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action appears Aristotle artist attempt authority beautiful called cause century character characteristic Chaucer classical common composition conception course criticism decadence described Divine drama effect element England English epic example existence experience expression fact feel French genius German give Greek hand human idea ideal illustrated imagination imitation individual inspiration instinct interest Italy judge judgment kind language lecture less liberty lines living look Lost lyric manner matter means method Middle Milton mind moral movement Nature never object observe opinion painting Paradise period philosophy play pleasure poem poet poetical poetry political practice present principle produce question reasoning reflection regard representative Roman rules says seems sense social society speak sphere spirit stage standard style taste things thought tion tragedy true truth unity universal verse whole writing
Page 407 - Perplext in faith, but pure in deeds, At last he beat his music out. — • There lives more faith in honest doubt, Believe me, than in half the creeds.
Page 353 - Purples the east: still govern thou my song, Urania, and fit audience find, though few. But drive far off the barbarous dissonance Of Bacchus and his revellers, the race Of that wild rout that tore the Thracian bard In Rhodope, where woods and rocks had ears To rapture, till the savage clamour drown'd Both harp and voice; nor could the muse defend Her son.
Page 401 - I live not in myself, but I become Portion of that around me; and to me, High mountains are a feeling, but the hum Of human cities torture...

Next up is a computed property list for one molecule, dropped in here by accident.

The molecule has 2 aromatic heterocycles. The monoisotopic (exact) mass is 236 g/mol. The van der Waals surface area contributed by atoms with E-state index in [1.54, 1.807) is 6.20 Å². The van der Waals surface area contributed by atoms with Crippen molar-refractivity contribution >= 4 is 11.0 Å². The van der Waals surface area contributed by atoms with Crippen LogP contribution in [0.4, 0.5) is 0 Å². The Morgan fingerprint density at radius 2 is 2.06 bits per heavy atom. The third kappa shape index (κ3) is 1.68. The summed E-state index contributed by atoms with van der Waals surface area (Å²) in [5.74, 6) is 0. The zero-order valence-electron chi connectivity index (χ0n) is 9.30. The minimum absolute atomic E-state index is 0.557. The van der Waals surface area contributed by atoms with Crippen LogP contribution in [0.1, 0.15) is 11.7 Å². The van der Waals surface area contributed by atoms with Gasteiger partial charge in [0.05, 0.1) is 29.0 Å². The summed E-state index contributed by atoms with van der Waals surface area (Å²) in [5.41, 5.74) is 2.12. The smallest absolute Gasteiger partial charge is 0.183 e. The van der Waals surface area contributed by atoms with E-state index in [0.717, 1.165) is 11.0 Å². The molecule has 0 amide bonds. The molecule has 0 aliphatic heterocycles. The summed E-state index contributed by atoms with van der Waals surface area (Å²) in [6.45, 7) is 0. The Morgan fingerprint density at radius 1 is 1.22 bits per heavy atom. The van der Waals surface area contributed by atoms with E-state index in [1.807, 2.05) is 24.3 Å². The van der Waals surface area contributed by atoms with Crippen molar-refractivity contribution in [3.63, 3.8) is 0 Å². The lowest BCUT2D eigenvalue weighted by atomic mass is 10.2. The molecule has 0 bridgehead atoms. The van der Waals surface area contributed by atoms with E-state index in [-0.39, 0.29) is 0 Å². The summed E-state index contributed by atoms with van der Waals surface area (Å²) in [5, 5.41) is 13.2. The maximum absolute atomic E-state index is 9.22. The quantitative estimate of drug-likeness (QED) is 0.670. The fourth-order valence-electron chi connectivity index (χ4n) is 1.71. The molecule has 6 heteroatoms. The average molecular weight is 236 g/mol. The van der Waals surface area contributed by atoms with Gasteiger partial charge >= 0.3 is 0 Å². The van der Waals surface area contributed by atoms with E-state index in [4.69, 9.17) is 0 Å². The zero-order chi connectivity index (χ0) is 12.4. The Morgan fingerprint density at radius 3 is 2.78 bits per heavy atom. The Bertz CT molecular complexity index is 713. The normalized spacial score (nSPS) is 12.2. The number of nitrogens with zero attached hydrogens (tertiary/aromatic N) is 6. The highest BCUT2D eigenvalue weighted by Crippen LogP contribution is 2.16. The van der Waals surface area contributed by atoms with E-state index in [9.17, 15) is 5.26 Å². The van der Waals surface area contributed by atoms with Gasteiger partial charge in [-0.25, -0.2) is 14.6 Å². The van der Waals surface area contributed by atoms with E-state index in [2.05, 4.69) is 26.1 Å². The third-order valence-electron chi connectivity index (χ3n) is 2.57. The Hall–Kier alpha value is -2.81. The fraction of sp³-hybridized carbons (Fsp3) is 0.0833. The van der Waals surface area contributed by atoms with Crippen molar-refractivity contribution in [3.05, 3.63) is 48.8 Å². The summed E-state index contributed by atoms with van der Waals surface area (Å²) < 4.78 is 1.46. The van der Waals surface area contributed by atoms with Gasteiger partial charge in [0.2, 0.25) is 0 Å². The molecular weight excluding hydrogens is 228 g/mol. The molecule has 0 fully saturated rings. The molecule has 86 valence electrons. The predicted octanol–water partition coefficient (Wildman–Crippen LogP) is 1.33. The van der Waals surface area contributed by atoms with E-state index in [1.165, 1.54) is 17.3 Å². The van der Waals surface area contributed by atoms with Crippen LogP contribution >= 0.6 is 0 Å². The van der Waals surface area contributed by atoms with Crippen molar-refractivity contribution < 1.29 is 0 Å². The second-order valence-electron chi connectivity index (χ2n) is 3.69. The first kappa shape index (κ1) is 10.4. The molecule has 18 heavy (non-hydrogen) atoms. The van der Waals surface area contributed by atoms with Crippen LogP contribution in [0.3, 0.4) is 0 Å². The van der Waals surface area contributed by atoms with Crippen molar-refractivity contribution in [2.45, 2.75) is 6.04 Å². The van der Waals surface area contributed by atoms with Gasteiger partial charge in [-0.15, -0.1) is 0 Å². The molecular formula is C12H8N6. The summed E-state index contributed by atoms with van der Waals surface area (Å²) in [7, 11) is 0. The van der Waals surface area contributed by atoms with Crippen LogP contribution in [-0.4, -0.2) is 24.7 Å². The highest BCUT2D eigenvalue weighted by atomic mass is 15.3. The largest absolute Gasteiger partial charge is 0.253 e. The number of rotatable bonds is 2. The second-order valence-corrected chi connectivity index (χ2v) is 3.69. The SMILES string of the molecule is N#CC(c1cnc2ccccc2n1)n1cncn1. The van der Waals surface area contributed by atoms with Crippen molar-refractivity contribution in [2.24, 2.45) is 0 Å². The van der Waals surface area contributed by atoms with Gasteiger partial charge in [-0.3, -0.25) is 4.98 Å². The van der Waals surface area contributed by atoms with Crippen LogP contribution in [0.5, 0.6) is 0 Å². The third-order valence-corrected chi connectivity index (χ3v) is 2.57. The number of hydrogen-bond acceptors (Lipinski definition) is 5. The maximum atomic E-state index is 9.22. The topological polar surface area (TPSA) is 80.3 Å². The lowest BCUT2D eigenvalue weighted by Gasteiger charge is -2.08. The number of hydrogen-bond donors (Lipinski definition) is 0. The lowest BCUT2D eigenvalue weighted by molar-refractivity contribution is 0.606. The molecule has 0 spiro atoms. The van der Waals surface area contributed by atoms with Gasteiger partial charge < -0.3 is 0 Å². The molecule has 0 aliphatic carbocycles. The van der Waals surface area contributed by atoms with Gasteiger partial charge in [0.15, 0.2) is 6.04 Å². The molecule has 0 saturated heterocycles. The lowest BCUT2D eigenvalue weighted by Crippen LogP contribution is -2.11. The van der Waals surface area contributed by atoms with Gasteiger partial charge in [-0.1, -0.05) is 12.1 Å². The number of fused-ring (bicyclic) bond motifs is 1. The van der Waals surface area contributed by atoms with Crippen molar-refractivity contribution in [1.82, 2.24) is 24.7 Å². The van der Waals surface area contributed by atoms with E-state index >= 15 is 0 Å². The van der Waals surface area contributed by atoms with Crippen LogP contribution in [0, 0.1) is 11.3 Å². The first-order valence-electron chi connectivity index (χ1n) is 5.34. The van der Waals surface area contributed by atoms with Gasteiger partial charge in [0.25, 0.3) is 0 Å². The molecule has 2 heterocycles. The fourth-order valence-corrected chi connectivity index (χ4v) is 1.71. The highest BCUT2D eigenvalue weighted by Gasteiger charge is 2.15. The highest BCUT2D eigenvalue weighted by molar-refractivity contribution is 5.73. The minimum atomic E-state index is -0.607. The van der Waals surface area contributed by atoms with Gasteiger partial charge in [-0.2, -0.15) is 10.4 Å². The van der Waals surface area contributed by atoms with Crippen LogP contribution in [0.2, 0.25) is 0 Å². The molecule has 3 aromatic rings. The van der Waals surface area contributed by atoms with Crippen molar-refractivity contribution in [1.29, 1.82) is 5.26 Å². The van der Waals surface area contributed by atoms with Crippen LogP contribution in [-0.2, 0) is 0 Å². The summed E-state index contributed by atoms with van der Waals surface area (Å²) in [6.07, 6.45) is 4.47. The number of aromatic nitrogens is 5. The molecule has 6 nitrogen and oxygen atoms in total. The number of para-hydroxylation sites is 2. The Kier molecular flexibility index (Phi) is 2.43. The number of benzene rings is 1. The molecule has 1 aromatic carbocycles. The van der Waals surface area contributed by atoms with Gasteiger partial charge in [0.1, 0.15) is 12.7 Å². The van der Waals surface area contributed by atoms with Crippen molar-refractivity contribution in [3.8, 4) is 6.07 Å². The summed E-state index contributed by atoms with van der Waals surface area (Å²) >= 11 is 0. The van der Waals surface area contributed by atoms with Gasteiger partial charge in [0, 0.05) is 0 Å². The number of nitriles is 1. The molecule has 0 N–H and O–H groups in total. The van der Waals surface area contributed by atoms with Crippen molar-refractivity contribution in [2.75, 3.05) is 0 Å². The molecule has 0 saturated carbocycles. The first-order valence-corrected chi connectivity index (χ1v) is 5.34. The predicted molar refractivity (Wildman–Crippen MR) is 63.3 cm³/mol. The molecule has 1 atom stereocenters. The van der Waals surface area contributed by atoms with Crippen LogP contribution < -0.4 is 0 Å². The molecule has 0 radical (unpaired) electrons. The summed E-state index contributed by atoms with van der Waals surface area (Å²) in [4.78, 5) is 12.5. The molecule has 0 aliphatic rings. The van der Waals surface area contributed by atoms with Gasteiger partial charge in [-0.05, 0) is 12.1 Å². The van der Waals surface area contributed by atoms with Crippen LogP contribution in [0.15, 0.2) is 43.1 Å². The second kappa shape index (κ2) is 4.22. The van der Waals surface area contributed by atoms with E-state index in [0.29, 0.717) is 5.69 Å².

Page 360 - First follow Nature, and your judgment frame By her just standard, which is still the same: Unerring Nature, still divinely bright, One clear, unchanged, and universal light, Life, force, and beauty, must to all impart, At once the source, and end, and test of Art. Art from that fund each just supply provides; Works without show, and without pomp presides: In some fair body thus th...
Page 54 - Like Cato, give his little senate laws, And sit attentive to his own applause ; 210 While wits and templars every sentence raise, And wonder with a foolish face of praise — Who but must laugh, if such a man there be ? Who would not weep, if Atticus were he...
Page 70 - Haec ubi dicta dedit, lacrimantem et multa volentem 790 dicere deseruit, tenuesque recessit in auras. Ter conatus ibi collo dare bracchia circum ; ter frustra comprensa manus effugit imago, par levibus ventis volucrique simillima somno.
Page 210 - And when the evening mist clothes the riverside with poetry, as with a veil, and the poor buildings lose themselves in the dim sky, and the tall chimneys become campanili, and the warehouses are palaces in the night, and the whole city hangs in the heavens, and fairy-land is before us...
Page 383 - Whose honours with increase of ages grow, As streams roll down, enlarging as they flow; Nations unborn your mighty names shall sound, And worlds applaud that must not yet be found!
Page 401 - Are not the mountains, waves, and skies, a part Of me and of my soul, as I of them ? Is not the love of these deep in my heart With a pure passion?
Page 405 - Cursed be the social wants that sin against the strength of youth! Cursed be the social lies that warp us from the living truth! Cursed be the sickly forms that err from honest Nature's rule! Cursed be the gold that gilds the straiten'd forehead of the fool!